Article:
“I really believe in the conversation of the music, in letting everyone have their say,” Maggie says. It’s like a dinner party. Sometimes, you’re all chatting at once; other times one person has something to say. Each of us on the bandstand, or in this case, in the studio, is telling the story in a way in which we are seeing and hearing and feeling something and connecting at that time.”

  • It’s unfortunate that Galloway hadn’t recorded earlier, for she’s a tasteful and charming interpreter of lyrics.

    - All Music Guide

  • Listeners preferring pyrotechnics to subtlety will not much care for this release, but those who admire nuance will revel in this masterful recording by Maggie Galloway.

    - Benjamin Franklin V

  • She meets every melody more than halfway, taking just enough sly liberties with a tune to add the element of surprise without disguising the original. And she has a relaxed, easy way with lyrics that makes each tune unfold like a conversation.

    - The Boston Phoenix

  • Ms. Galloway is a most unusual talent and one deserving of much wider recognition. She blends the precision and control of a classically-trained singer with a natural, playful jazz phrasing and imagination. She’s a singer who would fit just as well into a jazz party lineup as onstage in an intimate club in Boston (or New York or Chicago or Los Angeles or Tokyo or Minneapolis-St. Paul)

    - Mississippi Rag

  • An artist who interprets "The American Songbook" with sensitivity, bearing the mature articulation and improvisational skills that come with years of experience, focus and dedication, may be a rare find for music lovers in the future. Imagine!

    - The Green Mountain Jazz Messenger

  • There are a lot of ladies singing jazz today, or trying to. There always have been. But the ones who succeed usually feel jazz down to their toes, fully understand themselves as jazz instruments, extensions of the musical form. Galloway is such a singer. She has a warm, full voice that can’t fail to nestle in your heart.

    - RAPPORT: The Modern Guide to Books, Music & More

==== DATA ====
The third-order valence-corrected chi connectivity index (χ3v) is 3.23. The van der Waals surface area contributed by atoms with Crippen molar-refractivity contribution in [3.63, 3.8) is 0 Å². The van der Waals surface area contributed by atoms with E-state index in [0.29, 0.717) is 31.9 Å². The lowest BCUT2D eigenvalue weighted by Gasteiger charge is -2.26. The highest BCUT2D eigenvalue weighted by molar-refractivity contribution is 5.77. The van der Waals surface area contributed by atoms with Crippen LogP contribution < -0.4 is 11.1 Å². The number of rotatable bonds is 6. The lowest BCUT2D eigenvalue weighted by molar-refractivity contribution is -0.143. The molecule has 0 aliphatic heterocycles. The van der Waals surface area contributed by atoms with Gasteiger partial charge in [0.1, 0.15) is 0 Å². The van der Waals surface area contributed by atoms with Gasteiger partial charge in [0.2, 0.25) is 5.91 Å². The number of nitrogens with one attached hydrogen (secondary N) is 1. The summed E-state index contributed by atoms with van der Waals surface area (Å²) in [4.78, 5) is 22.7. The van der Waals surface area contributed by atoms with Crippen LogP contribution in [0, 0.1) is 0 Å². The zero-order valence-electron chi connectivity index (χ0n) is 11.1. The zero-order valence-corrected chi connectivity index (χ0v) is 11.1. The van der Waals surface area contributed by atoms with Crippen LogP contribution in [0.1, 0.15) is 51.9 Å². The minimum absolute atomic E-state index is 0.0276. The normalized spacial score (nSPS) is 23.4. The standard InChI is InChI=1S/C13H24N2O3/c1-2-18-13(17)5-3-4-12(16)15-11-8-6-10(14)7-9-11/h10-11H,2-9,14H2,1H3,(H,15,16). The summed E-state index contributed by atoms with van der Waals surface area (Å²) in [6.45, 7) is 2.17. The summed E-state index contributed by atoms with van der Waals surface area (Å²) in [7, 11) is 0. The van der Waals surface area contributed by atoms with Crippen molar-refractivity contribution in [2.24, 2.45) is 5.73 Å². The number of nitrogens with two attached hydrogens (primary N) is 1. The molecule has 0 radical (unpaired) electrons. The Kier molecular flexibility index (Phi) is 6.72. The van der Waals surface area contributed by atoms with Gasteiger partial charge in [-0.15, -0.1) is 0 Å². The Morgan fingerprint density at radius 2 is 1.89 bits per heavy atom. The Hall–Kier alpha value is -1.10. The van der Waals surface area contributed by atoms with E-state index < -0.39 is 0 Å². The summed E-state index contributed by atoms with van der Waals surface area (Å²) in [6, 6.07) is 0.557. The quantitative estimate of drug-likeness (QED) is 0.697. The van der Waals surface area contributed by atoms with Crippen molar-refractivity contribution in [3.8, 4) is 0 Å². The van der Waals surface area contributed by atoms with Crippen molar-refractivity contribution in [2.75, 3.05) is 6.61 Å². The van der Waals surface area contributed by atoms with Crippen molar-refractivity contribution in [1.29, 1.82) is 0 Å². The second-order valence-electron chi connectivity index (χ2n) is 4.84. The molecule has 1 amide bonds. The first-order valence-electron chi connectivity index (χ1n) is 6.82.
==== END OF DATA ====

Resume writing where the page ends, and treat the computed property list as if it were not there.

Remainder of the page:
• Her confident voice is a bit like an alto saxophone, with a sound that has a bit of froth around a solid center and in the way she hits the high notes cleanly.

    - 52nd Street Jazz

  • A brilliant practitioner on the ultimate instrument.

    - Victory Music Review

  • Her voice is just lovely, and her singing combines that natural beauty with a sweet, uncomplicated approach that creates a classic effect. The best analogy might be to imagine if Karen Carpenter had lived long enough to tackle some serious jazz material. It’s an incredible coupling of talent and quality that keeps this disc in the CD player play after play.

    - American Reporter

  • Let’s stipulate that I’ve exhausted my superlatives on Maggie Galloway’s CD. Even so, that doesn’t begin to suggest how exceptional she is. Every note she hits is dead on. Every word she breathes is as clear as a New England winter wind. This lady would be as ‘at home’ at Rainbow & Stars as she would have been at the Royal Roost.

    - Candence Magazine

  • Her repertory takes us through the realms of thoughtful jazz and into pure inventiveness, but always with a musicality and richness of feeling that carries deep respect for the nature of the text and its meaning. To hear her is an expedition into lyricism.

    - Peter Davison, American Poet (1928-2004)

  • Over many decades as a professional jazz and classical guitarist, with an international career, I have been privileged to work with three dozen superb singers of diverse genres and backgrounds. By far the finest was the American jazz singer Maggie Galloway—the most musical, the most flexible, the most artistic. She can sing anything. She has an uncanny ability to communicate a song’s meaning and to reach deep into its essence, while responding instantaneously to what the musicians around her are doing. She understands on every level what the composers and lyricists are after.

    - Anthony Weller, Musician and Writer

  • The classic songs of American jazz have been covered so many times that it takes an exceptional singer to make them come alive. Maggie Galloway is such a songstress.

    - The Boston Globe